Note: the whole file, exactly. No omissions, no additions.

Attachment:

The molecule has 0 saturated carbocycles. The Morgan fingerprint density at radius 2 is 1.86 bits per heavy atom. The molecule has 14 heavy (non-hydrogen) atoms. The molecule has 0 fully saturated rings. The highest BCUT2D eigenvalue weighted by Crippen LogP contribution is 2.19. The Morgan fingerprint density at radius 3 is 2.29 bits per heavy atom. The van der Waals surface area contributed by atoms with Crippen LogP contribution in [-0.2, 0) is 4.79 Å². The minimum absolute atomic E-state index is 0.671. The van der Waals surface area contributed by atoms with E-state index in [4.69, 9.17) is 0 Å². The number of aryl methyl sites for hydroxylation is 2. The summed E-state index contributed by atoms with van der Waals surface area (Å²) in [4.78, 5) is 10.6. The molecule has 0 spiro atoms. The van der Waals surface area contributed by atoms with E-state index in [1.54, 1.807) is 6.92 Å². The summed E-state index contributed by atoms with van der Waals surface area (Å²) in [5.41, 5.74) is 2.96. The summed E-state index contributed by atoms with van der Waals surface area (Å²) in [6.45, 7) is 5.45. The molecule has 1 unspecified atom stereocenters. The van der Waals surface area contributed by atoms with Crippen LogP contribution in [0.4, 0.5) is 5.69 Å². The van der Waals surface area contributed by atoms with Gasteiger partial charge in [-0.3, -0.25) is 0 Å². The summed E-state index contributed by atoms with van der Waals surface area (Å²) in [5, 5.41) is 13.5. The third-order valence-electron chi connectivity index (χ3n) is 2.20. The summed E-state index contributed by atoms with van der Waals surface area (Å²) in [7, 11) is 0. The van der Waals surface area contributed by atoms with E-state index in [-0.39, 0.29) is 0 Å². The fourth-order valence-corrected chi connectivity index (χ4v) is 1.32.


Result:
The molecule has 0 saturated carbocycles. The Morgan fingerprint density at radius 2 is 1.86 bits per heavy atom. The molecule has 14 heavy (non-hydrogen) atoms. The molecule has 0 fully saturated rings. The highest BCUT2D eigenvalue weighted by Crippen LogP contribution is 2.19. The Morgan fingerprint density at radius 3 is 2.29 bits per heavy atom. The van der Waals surface area contributed by atoms with Crippen LogP contribution in [-0.2, 0) is 4.79 Å². The minimum absolute atomic E-state index is 0.671. The van der Waals surface area contributed by atoms with E-state index in [4.69, 9.17) is 0 Å². The number of aryl methyl sites for hydroxylation is 2. The summed E-state index contributed by atoms with van der Waals surface area (Å²) in [4.78, 5) is 10.6. The molecule has 0 spiro atoms. The van der Waals surface area contributed by atoms with E-state index in [1.54, 1.807) is 6.92 Å². The summed E-state index contributed by atoms with van der Waals surface area (Å²) in [5.41, 5.74) is 2.96. The summed E-state index contributed by atoms with van der Waals surface area (Å²) in [6.45, 7) is 5.45. The molecule has 1 unspecified atom stereocenters. The van der Waals surface area contributed by atoms with Crippen LogP contribution in [0.4, 0.5) is 5.69 Å². The van der Waals surface area contributed by atoms with Gasteiger partial charge in [-0.3, -0.25) is 0 Å². The summed E-state index contributed by atoms with van der Waals surface area (Å²) in [5, 5.41) is 13.5. The third-order valence-electron chi connectivity index (χ3n) is 2.20. The summed E-state index contributed by atoms with van der Waals surface area (Å²) in [7, 11) is 0. The van der Waals surface area contributed by atoms with E-state index in [-0.39, 0.29) is 0 Å². The fourth-order valence-corrected chi connectivity index (χ4v) is 1.32.